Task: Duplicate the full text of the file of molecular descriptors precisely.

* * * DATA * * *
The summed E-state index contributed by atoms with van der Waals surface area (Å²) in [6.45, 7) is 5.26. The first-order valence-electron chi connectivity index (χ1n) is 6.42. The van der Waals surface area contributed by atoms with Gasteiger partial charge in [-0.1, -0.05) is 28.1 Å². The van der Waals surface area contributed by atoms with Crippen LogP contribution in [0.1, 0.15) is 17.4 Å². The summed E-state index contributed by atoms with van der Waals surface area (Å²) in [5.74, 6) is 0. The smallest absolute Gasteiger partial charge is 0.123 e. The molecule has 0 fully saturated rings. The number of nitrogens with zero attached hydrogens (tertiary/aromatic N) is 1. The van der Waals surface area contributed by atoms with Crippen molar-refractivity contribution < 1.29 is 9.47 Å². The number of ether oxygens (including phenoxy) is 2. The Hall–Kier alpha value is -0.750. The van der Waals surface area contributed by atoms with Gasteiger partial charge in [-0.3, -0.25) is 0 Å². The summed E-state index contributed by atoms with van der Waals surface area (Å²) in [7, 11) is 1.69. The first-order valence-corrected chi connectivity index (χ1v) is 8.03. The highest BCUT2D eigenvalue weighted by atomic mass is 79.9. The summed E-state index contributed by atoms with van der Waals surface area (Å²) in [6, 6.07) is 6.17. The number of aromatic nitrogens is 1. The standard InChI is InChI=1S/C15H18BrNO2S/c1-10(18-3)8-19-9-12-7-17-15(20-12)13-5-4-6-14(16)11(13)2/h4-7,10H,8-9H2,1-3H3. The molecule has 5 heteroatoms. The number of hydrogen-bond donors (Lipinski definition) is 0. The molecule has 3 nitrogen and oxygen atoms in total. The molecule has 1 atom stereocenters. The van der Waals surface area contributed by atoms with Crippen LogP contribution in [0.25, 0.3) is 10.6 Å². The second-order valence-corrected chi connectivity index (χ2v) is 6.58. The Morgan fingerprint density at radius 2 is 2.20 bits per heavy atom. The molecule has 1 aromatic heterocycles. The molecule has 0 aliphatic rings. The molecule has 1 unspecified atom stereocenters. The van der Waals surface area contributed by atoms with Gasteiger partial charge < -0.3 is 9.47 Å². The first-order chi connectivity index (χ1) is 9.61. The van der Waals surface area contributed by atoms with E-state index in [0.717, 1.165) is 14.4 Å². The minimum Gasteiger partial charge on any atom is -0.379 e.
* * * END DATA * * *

The summed E-state index contributed by atoms with van der Waals surface area (Å²) in [6.45, 7) is 5.26. The first-order valence-electron chi connectivity index (χ1n) is 6.42. The van der Waals surface area contributed by atoms with Gasteiger partial charge in [-0.1, -0.05) is 28.1 Å². The van der Waals surface area contributed by atoms with Crippen LogP contribution in [0.1, 0.15) is 17.4 Å². The summed E-state index contributed by atoms with van der Waals surface area (Å²) in [5.74, 6) is 0. The smallest absolute Gasteiger partial charge is 0.123 e. The molecule has 0 fully saturated rings. The number of nitrogens with zero attached hydrogens (tertiary/aromatic N) is 1. The van der Waals surface area contributed by atoms with Crippen molar-refractivity contribution < 1.29 is 9.47 Å². The number of ether oxygens (including phenoxy) is 2. The Hall–Kier alpha value is -0.750. The van der Waals surface area contributed by atoms with Gasteiger partial charge in [-0.3, -0.25) is 0 Å². The summed E-state index contributed by atoms with van der Waals surface area (Å²) in [7, 11) is 1.69. The first-order valence-corrected chi connectivity index (χ1v) is 8.03. The highest BCUT2D eigenvalue weighted by atomic mass is 79.9. The summed E-state index contributed by atoms with van der Waals surface area (Å²) in [6, 6.07) is 6.17. The number of aromatic nitrogens is 1. The standard InChI is InChI=1S/C15H18BrNO2S/c1-10(18-3)8-19-9-12-7-17-15(20-12)13-5-4-6-14(16)11(13)2/h4-7,10H,8-9H2,1-3H3. The molecule has 5 heteroatoms. The number of hydrogen-bond donors (Lipinski definition) is 0. The molecule has 3 nitrogen and oxygen atoms in total. The molecule has 1 atom stereocenters. The van der Waals surface area contributed by atoms with Crippen LogP contribution in [0.25, 0.3) is 10.6 Å². The second-order valence-corrected chi connectivity index (χ2v) is 6.58. The Morgan fingerprint density at radius 2 is 2.20 bits per heavy atom. The molecule has 1 aromatic heterocycles. The molecule has 0 aliphatic rings. The molecule has 1 unspecified atom stereocenters. The van der Waals surface area contributed by atoms with Gasteiger partial charge < -0.3 is 9.47 Å². The first-order chi connectivity index (χ1) is 9.61. The van der Waals surface area contributed by atoms with E-state index in [0.717, 1.165) is 14.4 Å². The minimum Gasteiger partial charge on any atom is -0.379 e.